Last Thursday I got a very unexpected call and I got to experience hearing the words “you’ve been laid off” for the first time ever. It was effective the same day, at least as far as job elimination. I am a Microsoft employee until September 15, my options are wide open after that.

I could choose to sit around and feel sorry for myself, ask countless “why me” and “why now” questions. What I did instead is remember that I am likely in a far better position than many of the other 13,000 people laid off the same day. And remember that now I don’t have to wonder and worry about the remaining Microsoft layoffs that are expected. And remember that this opens up many wonderful opportunities. And remember all the friends, co-workers, and customers who instantly offered support (thanks Sean, Terry, and Linda for the coffee followed by the much stronger drink and the rest of you for all the calls, emails, and IMs). And thank those same folks for the job leads, introductions, and recommendations on LinkedIn that immediately started pouring in – keep them coming! The Data Dragon chooses to concentrate on the good things, dive into making sense of things, and move on to new and better things. (Yes, Murshed, I again referred to myself in the 3rd person).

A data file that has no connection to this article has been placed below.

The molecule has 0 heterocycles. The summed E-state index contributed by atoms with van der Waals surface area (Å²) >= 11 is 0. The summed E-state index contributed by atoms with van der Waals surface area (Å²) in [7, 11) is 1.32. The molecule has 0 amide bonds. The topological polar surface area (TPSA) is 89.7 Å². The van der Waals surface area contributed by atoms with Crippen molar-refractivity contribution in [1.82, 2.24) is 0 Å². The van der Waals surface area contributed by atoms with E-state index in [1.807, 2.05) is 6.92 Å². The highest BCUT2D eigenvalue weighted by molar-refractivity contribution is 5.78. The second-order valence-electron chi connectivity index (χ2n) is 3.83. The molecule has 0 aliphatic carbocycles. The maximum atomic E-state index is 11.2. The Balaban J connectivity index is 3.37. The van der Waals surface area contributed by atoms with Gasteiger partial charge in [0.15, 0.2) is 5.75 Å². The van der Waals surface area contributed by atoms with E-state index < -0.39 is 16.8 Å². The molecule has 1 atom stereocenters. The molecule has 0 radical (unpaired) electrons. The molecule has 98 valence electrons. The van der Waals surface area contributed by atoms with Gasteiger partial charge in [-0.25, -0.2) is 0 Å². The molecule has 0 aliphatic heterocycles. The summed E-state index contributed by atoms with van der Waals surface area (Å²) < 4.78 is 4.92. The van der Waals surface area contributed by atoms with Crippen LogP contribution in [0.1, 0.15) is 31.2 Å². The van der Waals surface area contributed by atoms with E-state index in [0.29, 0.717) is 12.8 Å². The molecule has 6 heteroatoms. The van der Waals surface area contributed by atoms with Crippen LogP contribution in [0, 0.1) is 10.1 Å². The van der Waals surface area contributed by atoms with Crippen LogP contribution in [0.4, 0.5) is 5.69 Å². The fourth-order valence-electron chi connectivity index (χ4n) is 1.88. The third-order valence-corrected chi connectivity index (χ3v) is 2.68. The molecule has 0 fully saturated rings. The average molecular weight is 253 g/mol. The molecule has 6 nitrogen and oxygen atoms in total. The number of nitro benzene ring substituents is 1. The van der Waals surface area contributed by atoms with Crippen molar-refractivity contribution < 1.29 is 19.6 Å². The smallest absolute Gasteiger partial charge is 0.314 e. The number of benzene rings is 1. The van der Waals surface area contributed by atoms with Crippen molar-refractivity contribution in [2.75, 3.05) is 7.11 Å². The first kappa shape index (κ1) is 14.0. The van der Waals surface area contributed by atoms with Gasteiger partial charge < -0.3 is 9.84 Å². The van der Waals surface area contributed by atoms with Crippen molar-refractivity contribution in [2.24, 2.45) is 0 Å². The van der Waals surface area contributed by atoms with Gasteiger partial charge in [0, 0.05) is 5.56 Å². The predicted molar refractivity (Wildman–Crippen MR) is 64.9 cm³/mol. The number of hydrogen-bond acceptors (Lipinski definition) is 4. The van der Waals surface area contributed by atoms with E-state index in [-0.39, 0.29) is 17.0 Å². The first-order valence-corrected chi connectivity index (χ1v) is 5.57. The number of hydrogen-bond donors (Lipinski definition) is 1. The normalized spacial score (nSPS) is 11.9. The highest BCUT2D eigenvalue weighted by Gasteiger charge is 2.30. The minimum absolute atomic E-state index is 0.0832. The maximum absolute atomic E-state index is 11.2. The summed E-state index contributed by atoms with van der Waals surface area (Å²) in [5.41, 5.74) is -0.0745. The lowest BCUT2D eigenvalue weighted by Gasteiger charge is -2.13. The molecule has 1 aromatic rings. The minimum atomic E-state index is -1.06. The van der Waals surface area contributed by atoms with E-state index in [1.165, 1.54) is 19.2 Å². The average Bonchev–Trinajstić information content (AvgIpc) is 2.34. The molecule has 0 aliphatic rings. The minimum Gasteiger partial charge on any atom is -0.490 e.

So now what?

I am going camping this week, I plan to make time for getting out of town again for a few days or weeks before the end of September (SLC ComicCon anyone?), and I am going to get my beautiful back yard back under control and add more colorful things growing in it. I am going to take my time finding the right Big Data job, not just any job.